Lovely piece over on Kottke.org about the latest Google Print lawsuit. It recounts a letter from an author whose publisher refused to put her book in Google Print. My favorite bit:
Someone asked me recently, “Meghann, how can you say you don’t mind people reading parts of your book for free? What if someone xeroxed your book and was handing it out for free on street corners?”
I replied, “Well, it seems to be working for Jesus.”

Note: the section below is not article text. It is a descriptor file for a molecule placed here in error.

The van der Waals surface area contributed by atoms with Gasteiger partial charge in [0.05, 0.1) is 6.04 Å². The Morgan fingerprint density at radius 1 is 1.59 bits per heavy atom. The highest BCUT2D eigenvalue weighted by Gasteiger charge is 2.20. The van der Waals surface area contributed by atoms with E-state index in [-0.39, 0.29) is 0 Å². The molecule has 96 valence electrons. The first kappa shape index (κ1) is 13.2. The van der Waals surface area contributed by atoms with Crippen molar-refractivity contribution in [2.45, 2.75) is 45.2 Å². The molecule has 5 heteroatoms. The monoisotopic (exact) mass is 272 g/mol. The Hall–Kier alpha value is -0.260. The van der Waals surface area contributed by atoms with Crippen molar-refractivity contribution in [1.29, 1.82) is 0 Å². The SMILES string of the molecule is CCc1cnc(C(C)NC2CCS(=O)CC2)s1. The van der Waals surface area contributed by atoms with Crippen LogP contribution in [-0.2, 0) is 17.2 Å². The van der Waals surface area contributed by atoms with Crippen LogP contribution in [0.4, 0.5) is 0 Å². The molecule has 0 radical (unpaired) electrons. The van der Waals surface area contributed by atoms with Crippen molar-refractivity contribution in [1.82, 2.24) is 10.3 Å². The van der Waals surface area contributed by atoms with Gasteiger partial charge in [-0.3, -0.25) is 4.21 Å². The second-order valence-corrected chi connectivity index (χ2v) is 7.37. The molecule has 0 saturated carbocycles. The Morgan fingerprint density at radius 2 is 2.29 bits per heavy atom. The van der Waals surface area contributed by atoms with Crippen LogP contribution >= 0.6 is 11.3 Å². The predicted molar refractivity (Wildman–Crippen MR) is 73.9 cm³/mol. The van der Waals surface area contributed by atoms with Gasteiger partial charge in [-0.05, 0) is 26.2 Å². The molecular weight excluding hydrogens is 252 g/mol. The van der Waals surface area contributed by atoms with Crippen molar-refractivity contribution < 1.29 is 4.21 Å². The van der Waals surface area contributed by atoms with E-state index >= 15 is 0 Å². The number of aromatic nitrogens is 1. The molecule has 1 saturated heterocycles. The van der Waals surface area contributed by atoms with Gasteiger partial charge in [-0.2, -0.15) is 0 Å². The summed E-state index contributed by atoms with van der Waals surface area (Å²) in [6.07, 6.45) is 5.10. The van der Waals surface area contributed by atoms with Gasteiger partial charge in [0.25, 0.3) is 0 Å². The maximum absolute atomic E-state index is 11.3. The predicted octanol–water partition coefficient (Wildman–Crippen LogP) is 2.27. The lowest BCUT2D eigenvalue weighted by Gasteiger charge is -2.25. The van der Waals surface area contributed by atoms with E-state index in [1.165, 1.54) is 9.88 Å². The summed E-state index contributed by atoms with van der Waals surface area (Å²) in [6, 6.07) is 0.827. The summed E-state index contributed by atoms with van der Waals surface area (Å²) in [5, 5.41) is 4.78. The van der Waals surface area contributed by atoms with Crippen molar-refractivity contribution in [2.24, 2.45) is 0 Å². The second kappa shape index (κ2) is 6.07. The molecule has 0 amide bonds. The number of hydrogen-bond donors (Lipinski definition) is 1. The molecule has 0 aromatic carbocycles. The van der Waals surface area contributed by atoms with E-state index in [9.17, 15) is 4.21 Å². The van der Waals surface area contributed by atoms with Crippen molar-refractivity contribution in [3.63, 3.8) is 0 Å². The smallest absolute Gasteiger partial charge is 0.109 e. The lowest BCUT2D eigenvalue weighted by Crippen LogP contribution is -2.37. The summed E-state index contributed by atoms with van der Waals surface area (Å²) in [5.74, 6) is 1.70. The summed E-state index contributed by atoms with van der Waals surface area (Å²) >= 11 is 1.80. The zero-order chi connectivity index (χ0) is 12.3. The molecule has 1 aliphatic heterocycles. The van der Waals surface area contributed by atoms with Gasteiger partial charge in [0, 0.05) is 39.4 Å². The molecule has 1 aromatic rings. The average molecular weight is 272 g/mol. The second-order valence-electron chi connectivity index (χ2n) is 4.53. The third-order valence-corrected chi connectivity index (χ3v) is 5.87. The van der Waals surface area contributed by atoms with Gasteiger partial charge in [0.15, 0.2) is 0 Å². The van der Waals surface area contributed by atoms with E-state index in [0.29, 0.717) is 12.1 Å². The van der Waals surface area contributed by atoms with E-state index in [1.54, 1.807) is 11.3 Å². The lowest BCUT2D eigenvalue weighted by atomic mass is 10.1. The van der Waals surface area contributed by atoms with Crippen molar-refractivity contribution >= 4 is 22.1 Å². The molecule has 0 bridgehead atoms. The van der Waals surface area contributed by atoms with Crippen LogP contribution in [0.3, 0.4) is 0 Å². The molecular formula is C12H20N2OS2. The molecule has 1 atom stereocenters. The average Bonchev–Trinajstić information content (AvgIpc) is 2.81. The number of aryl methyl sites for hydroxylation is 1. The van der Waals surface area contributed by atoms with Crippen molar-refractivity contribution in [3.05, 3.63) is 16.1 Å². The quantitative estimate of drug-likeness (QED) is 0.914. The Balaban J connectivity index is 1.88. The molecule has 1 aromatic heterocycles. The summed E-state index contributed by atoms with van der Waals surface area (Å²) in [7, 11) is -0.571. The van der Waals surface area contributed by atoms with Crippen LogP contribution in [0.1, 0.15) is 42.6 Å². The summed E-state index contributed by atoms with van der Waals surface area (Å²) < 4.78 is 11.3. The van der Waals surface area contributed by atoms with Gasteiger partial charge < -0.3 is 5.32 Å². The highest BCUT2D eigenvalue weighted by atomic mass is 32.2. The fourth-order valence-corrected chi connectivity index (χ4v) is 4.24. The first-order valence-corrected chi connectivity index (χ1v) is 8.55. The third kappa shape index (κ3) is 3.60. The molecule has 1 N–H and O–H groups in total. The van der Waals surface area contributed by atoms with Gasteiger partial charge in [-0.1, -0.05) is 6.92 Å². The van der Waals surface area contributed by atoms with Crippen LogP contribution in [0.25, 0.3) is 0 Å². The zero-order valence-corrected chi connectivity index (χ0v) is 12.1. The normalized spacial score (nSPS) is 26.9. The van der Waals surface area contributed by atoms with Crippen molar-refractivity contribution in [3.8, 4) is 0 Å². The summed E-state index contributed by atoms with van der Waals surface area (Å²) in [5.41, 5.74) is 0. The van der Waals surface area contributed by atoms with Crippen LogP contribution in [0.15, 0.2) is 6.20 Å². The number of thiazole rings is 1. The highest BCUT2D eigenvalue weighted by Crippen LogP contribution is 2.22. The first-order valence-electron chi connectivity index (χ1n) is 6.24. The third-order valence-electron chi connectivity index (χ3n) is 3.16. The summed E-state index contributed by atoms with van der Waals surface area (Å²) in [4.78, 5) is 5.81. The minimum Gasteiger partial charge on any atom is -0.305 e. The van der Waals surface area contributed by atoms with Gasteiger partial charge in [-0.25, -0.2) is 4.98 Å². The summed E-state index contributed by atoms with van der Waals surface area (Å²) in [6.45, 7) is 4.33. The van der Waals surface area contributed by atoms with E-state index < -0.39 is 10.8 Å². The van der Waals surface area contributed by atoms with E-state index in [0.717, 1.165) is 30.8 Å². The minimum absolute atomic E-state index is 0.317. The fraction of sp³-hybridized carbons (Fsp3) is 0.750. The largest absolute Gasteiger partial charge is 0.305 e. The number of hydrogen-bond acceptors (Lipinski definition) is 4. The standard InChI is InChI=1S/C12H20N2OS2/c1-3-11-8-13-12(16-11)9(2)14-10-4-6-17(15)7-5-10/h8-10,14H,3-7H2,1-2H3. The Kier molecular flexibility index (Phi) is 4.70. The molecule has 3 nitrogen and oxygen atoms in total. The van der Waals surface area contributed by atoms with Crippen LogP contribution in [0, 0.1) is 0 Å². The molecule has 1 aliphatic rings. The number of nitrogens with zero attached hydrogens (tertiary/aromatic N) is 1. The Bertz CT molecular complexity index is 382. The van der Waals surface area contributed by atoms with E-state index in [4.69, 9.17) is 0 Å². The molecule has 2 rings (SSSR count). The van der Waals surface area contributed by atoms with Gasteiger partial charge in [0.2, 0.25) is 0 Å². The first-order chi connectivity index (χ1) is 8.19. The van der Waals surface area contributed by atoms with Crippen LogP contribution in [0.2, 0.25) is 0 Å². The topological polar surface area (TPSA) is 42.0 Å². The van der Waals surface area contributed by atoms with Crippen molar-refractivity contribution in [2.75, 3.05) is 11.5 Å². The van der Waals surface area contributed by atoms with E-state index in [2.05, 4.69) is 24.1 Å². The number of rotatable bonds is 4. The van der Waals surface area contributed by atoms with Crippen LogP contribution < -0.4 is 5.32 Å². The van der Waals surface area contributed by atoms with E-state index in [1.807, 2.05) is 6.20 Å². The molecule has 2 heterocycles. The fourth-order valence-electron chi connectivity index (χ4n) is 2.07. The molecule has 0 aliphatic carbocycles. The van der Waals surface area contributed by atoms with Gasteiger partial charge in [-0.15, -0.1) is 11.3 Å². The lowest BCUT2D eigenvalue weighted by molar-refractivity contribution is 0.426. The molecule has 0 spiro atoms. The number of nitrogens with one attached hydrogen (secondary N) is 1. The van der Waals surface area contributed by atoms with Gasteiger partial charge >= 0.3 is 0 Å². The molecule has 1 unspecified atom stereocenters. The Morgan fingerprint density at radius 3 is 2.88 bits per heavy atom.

I continue to be disappointed by the reaction of my peers in the publishing industry. While they say they support Google Print and only worry about the precedent if Google Library’s opt out position on being scanned is fair use, I believe they’re just jealous of their prerogatives as gatekeepers of content. But they’ve fallen down on the job, with the vast majority of works that they claim to be seeking to protect their rights in actually left to molder in the trash heaps of memory. They say they want publishers to opt-in, but for most of the works in question, they no longer even know if they own the rights to be able to opt in. The works that are most in question are those that are likely unavailable except in libraries or used bookshops. As I’ve said before, Google’s opt out approach is the only way to cut the Gordian knot of forgotten rights and permissions.